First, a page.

In 2002, she initiated the “triptyque de la Fin des Temps” (Triptych of the End of Time), a long questioning of choreographic writing and creation subsequent to her creation of a voluntary state of crisis of general notions of time, of memory and of construction. “Chair-obscur”, her first chapter, focused on erasing the past, the memory, whilst “WHA” was based on the disappearance of the future. “O.C.C.C.” dealt with the “time that's left”, with what is left to be done, with what can still be done, in that simple, yet essential spot called performance. In 2008, “Cornucopiae”, the last work created within the Institution, concluded the end of a form of performance and opened the doors to another approach to sensorial perception.

Concurrently to her choreographic work, Régine Chopinot worked, as a performer, with other artists that she was close to: Alain Buffard (“Wall dancin' - Wall fuckin'”, 2003; “Mauvais Genre”, 2004), Steven Cohen (“I wouldn't be seen dead in that!”, 2003). In addition, she trained and directed Vietnamese dancers as part of a partnership with the Vietnam Higher School of Dance and the Hanoi Ballet-Opera (“Anh Mat”, 2002; “Giap Than”, 2004). In 2008, the choreographer left the CCN in La Rochelle and created the Cornucopiae - the independent dance Company, a new structure that would, henceforth, harbour creation and repertoire, all the works of Régine Chopinot. In 2010, she chose to live and work in Toulon, by its port.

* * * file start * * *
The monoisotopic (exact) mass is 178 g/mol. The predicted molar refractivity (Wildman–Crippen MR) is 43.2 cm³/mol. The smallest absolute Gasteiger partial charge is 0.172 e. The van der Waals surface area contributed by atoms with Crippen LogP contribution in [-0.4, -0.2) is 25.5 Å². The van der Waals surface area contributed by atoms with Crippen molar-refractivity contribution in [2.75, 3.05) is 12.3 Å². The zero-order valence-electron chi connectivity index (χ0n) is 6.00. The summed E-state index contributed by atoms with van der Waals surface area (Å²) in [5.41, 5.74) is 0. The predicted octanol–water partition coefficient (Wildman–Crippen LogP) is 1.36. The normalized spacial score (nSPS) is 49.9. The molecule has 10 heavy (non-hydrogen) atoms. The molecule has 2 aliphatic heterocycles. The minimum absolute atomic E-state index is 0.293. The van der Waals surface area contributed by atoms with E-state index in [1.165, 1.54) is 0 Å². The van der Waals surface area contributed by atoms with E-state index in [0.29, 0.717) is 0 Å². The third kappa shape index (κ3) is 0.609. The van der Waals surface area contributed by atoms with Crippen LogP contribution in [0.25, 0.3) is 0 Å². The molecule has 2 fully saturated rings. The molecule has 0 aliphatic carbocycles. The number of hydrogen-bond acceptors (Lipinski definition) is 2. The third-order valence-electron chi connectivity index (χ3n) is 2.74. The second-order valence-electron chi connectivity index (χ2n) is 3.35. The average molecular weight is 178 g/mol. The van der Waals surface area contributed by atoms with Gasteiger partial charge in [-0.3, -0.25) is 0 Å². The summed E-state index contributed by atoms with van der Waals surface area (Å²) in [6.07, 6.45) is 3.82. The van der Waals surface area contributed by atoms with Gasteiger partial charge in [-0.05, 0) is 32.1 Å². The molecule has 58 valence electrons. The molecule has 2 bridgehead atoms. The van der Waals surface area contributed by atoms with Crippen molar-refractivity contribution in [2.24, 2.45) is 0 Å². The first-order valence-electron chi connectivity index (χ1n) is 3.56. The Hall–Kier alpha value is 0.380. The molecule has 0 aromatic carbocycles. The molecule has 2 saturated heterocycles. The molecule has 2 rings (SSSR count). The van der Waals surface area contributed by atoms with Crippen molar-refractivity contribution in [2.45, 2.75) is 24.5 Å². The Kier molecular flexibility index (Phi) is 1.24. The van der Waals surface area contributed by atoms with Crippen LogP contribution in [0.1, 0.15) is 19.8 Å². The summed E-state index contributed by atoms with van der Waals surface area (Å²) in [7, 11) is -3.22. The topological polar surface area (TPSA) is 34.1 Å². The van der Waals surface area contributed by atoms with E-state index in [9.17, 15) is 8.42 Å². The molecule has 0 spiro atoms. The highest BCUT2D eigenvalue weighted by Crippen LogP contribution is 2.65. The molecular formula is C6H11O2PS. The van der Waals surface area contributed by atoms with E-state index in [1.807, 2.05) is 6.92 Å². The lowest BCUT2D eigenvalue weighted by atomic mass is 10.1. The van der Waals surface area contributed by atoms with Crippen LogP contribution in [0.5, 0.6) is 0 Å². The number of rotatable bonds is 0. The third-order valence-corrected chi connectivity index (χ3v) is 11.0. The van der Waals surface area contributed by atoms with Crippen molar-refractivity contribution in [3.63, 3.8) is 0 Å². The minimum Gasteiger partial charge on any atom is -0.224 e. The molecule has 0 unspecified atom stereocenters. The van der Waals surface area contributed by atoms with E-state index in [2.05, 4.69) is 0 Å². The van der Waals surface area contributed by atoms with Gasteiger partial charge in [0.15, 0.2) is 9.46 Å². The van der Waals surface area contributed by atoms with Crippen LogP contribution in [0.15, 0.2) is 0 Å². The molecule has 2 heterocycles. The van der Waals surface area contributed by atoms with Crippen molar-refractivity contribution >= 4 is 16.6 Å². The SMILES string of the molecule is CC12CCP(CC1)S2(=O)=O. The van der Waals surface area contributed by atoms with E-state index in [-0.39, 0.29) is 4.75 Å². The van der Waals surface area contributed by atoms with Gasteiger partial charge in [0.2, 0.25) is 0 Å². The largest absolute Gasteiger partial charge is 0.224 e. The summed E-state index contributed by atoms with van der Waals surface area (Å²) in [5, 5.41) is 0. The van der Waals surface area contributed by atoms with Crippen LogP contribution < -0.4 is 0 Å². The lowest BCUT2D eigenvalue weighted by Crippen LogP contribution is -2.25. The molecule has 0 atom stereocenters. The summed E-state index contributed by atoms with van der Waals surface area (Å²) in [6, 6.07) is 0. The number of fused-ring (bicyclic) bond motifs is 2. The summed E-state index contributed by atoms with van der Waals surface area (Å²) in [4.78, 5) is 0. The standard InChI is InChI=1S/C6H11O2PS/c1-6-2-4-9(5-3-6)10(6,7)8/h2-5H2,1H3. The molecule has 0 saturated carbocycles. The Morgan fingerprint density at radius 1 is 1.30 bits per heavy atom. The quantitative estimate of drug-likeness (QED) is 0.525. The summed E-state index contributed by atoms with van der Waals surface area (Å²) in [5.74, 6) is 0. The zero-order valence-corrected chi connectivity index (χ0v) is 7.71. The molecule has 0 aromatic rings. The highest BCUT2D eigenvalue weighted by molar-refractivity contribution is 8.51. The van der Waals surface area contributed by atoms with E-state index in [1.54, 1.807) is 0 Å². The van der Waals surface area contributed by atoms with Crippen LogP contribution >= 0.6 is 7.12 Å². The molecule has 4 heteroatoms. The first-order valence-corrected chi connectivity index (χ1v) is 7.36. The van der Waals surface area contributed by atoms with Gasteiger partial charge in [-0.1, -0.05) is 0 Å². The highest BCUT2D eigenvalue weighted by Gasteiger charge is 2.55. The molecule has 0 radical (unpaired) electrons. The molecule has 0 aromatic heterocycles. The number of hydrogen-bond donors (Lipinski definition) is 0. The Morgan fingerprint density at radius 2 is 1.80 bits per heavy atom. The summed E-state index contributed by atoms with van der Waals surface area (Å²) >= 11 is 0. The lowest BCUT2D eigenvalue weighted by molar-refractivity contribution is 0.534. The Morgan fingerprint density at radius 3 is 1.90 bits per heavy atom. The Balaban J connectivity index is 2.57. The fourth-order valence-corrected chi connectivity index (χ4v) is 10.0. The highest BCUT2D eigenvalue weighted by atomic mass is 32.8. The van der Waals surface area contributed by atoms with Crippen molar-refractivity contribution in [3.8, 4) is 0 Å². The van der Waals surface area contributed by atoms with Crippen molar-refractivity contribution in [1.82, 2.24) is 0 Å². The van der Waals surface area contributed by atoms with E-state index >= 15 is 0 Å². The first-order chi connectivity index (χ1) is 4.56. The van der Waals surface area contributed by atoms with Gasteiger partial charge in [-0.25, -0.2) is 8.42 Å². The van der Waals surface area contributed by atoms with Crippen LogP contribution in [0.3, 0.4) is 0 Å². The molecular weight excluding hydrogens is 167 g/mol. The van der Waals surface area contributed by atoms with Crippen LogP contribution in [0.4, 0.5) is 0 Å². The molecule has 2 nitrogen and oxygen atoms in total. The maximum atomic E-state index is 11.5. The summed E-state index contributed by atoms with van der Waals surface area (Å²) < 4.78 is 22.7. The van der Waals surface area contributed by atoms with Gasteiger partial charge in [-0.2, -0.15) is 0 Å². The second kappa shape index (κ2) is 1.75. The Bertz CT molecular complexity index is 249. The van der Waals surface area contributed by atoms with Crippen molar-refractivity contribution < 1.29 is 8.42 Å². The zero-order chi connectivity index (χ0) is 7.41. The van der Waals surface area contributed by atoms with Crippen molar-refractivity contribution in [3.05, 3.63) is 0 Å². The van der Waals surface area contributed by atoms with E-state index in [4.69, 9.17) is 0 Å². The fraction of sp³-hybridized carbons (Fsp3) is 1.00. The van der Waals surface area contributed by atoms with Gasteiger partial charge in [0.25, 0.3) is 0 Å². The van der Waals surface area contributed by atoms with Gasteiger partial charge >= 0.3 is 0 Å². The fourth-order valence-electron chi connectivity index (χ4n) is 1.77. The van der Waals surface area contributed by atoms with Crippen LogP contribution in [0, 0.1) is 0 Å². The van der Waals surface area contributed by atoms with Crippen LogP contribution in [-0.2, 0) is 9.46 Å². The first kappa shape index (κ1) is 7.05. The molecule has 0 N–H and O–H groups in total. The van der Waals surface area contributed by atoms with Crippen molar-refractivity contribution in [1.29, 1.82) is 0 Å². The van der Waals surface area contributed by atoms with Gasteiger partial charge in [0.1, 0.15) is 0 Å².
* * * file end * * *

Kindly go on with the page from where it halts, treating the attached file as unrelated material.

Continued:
Since 2009, Régine Chopinot has been venturing, questioning and intensifying her quest for the body in movement linked to the strength of the spoken word, through cultures organized by and on oral transmission, in New Caledonia, New Zealand and Japan. These last three years have been punctuated by a myriad of artistic creations: choreographies and films resulting from artistic In Situ experiences were created as part of the South Pacific Project. A privileged relationship initiated in 2009 with the Du Wetr Group (Drehu/Lifou) bore its fruits with the creation of “Very Wetr!”at the Avignon Festival in July 2012 and went on to be reproduced at the Centre national de la danse (National Centre for Dance) in February 2013.

More information

Last update : March 2012

Façade, un divertissement

Façade, un divertissement

Choreography : Régine Chopinot

Interpretation : danseurs John Bateman, Régine Chopinot, Marie-Françoise Garcia, Hiroko Kamimura, Joseph Lennon, Samuel Letellier, Georgette Louison Kala-Lobé, Michèle Prelonge, Pascal Seraline, Eric Ughetto, Duke Wilburn, Glenn Chambers (récitant)

Set design : Jean Le Gac, assisté de Jacqueline Le Gac, Dominique Canal et, pour les photographies, de Roland Fayollet

Text : Edith Sitwell extraits de "Façade and Others Poems" 1920-1935 - Recherches documentaires et analyse des textes Michèle Pagnoux

Original music : William Walton - Direction musicale Cyril de Turckheim - Coordinateur musical Philippe Legris

Live music : Jean-Loup Grégoire (flûte), Alain Truillard (clarinette), Daniel Petitjean (saxophone), Éric Laparra de Salgues (trompette), Aline Pottin (percussions), Laurence Allalah (violoncelle)

Lights : Gérard Boucher

Costumes : Jean Paul Gaultier

Technical direction : Yanick Ros

Sound : Denis Tisseraud

Other collaborations : Régie plateau Denis Tisseraud avec la participation de l'équipe de La Coursive - Professeur de danses de salon Christian Dubar

Duration : 60 minutes (avec entracte de 15 minutes)

Ressources complémentaires à propos de « Façade »

Press Articles
- Dubar, Christian. "Les danses de société inspirent les chorégraphes contemporains", Dansons magazine, janvier 1993, n° 10, p. 11-15. 

- F. A. "Derrière la Façade, Chopinot", Libération, 6 juillet 1993, p. 33. 

- Frétard, Dominique. "La tradition et la rue", Le Monde, 7 juillet 1993.